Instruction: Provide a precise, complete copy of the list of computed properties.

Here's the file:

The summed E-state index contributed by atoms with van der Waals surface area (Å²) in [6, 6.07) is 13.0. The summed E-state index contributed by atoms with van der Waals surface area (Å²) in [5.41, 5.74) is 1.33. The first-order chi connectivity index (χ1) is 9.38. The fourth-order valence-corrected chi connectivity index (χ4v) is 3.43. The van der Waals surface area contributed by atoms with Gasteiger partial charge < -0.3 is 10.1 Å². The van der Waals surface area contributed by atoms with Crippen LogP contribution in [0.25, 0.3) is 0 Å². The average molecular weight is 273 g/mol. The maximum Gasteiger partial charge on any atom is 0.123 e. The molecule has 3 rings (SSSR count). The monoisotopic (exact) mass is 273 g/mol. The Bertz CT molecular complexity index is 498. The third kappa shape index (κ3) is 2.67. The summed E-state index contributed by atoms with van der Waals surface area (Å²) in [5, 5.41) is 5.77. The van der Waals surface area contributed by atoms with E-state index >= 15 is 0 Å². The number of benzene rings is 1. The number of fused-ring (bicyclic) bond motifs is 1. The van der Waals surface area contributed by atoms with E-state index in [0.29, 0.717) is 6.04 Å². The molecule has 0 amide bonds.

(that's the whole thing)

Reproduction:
The summed E-state index contributed by atoms with van der Waals surface area (Å²) in [6, 6.07) is 13.0. The summed E-state index contributed by atoms with van der Waals surface area (Å²) in [5.41, 5.74) is 1.33. The first-order chi connectivity index (χ1) is 9.38. The fourth-order valence-corrected chi connectivity index (χ4v) is 3.43. The van der Waals surface area contributed by atoms with Gasteiger partial charge < -0.3 is 10.1 Å². The van der Waals surface area contributed by atoms with Crippen LogP contribution in [0.25, 0.3) is 0 Å². The average molecular weight is 273 g/mol. The maximum Gasteiger partial charge on any atom is 0.123 e. The molecule has 3 rings (SSSR count). The monoisotopic (exact) mass is 273 g/mol. The Bertz CT molecular complexity index is 498. The third kappa shape index (κ3) is 2.67. The summed E-state index contributed by atoms with van der Waals surface area (Å²) in [5, 5.41) is 5.77. The van der Waals surface area contributed by atoms with E-state index >= 15 is 0 Å². The number of benzene rings is 1. The number of fused-ring (bicyclic) bond motifs is 1. The van der Waals surface area contributed by atoms with E-state index in [0.29, 0.717) is 6.04 Å². The molecule has 0 amide bonds.